MLB Transactions Part Eight: Free Agency

With this article, centering on the topic of free agency, I conclude my lengthy (some would say far too lengthy) eight part MLB Transactions series. Psych! I realized after writing this article that I had left out explaining a couple of important transaction topics--most importantly the disabled list--so next week's article will touch on those left-over topics and will include updated charts for the amount of options and major league service time that each Rockie possesses.

I'd appreciate suggestions on possible future topics for PR Academy in the comments, so that I might write about something that people want to learn about. These topics can be anything baseball-related that you can think of. And with that, I'll begin the session.

Free Agency History

Basically, free agency in MLB has been around since the landmark Seitz Decision in a salary arbitration case for pitchers Andy Messersmith and Dave McNally in 1975. The lead-in to this case is discussed in the Salary Arbitration session of the Academy, but the basics are that in the years leading up to the implementation of salary arbitration (1973) and free agency (1976), players had little to no rights in terms of their salaries and which team they played for (through the Reserve Clause).

Curt Flood is a famous example of a player who cut his own career short protesting this unfair arrangement--he challenged his trade from the Cardinals to the Phillies in 1969, but his appeal was denied and the Reserve Clause was upheld as a legitimate form of collective bargaining--as was baseball's anti-trust exemption. However, the good that came out of Flood's appeal was that the solidarity of his fellow players in support of his plight led to the contract holdouts that forced the owners to pass salary arbitration as a compromise--and then a few years later to allow free agency.

Free Agency Eligibility and Filing

As has been discussed in previous sessions of Purple Row Academy (particularly Salary Arbitration and Service Time), to be eligible for free agency, a player with at least six years of Major League service time and no contract for the next season is eligible to file for free agency and negotiate with any club. Of course, any player that is not offered a contract in the Rule 4 draft is also technically eligible for free agency, as is any player that clears unconditional release waivers.

Another exception is that a player with five years or more major-league service who is traded in the middle of a multi-year contract can, during the offseason, require his new team to either trade him or let him become a free agent. If the player is eventually traded, he's not eligible to demand a trade again under the current contract and loses free agency rights for three years. Of course, this is obviously a rare occurrence--I can't even come up with an example of such a situation.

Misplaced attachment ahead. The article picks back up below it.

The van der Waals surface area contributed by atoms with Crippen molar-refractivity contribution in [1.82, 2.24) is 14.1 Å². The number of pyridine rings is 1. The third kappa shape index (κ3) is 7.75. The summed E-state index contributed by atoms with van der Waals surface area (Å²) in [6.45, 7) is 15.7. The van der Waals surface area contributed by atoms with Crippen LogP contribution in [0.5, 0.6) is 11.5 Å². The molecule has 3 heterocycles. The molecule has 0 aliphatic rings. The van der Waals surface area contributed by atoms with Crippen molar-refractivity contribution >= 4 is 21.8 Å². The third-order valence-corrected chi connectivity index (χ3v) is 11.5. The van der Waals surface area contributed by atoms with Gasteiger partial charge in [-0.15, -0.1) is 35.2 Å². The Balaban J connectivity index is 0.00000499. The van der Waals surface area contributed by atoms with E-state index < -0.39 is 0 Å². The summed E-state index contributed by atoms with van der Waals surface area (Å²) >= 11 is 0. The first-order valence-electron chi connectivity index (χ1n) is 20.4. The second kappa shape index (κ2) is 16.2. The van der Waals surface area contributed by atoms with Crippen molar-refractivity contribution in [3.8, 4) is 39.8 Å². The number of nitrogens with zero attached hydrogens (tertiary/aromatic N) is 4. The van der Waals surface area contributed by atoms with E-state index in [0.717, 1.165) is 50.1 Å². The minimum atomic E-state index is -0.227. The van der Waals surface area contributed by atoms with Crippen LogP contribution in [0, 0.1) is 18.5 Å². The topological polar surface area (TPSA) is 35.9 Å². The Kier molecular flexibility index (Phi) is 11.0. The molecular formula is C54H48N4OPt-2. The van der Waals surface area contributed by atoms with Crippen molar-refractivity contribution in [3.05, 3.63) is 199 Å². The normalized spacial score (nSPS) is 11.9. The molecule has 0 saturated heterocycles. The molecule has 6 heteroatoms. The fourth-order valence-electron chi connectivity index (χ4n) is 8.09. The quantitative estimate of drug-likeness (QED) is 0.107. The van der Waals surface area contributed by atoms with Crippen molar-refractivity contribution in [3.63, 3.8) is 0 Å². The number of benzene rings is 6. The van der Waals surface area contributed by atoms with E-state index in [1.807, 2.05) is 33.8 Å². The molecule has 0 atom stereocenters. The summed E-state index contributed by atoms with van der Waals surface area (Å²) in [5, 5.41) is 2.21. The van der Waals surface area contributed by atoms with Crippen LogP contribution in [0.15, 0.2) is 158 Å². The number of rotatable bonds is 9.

In the minor leagues, a player becomes eligible to sign with any organization as a minor league free agent when he has played six full minor-league seasons with the club that drafted him. If a player is released, he becomes a minor league free agent upon the expiration of any subsequent contract he signs.

For the rights players gain at various levels of major league service time, please see the PR Academy Service Time session.

In any case, once a player is eligible for free agency, he must file for that status within 15 days of the end of the World Series. During this 15 day period, his former team enjoys exclusive negotiating rights with the player, and any conversations that the player has with other clubs may not involve contract details.

Join me after the jump for details on free agency draft pick compensation, a process that confuses many people.

Free Agency Procedure and Compensation

First of all, a club receives draft pick compensation for losing one of its players to free agency if:

1. The player signs with another club before December 2 or...

2. The club offered salary arbitration to the free agent (they must do so by December 1) and that offer was refused.

A team that doesn't offer a player arbitration is not excluded from negotiating with that player--it just doesn't receive compensation if the player decides to sign elsewhere. The player must make the decision to accept or reject the arbitration offer by December 7. Were he to accept, as David Weathers and Darren Oliver did this offseason, the player returns to his previous club's 40 man roster and enters into the salary arbitration process with that team.

Another note is that if a player does sign a major league contract with a team, he may not without his written consent be traded until June 15.

Here's how draft pick compensation works:

1. All of the free agents who properly filed for free agent status are based on the free agent’s place in the Elias Sports Bureau’s ranking of all major league players by position based on their performance during the last two seasons. Unfortunately for us (and often to our consternation), this formula is not made public. What we do know is that it combines both bulk statistics (that is, ones that increase with playing time) and simple rate statistics (such as batting average). Per Keith Law: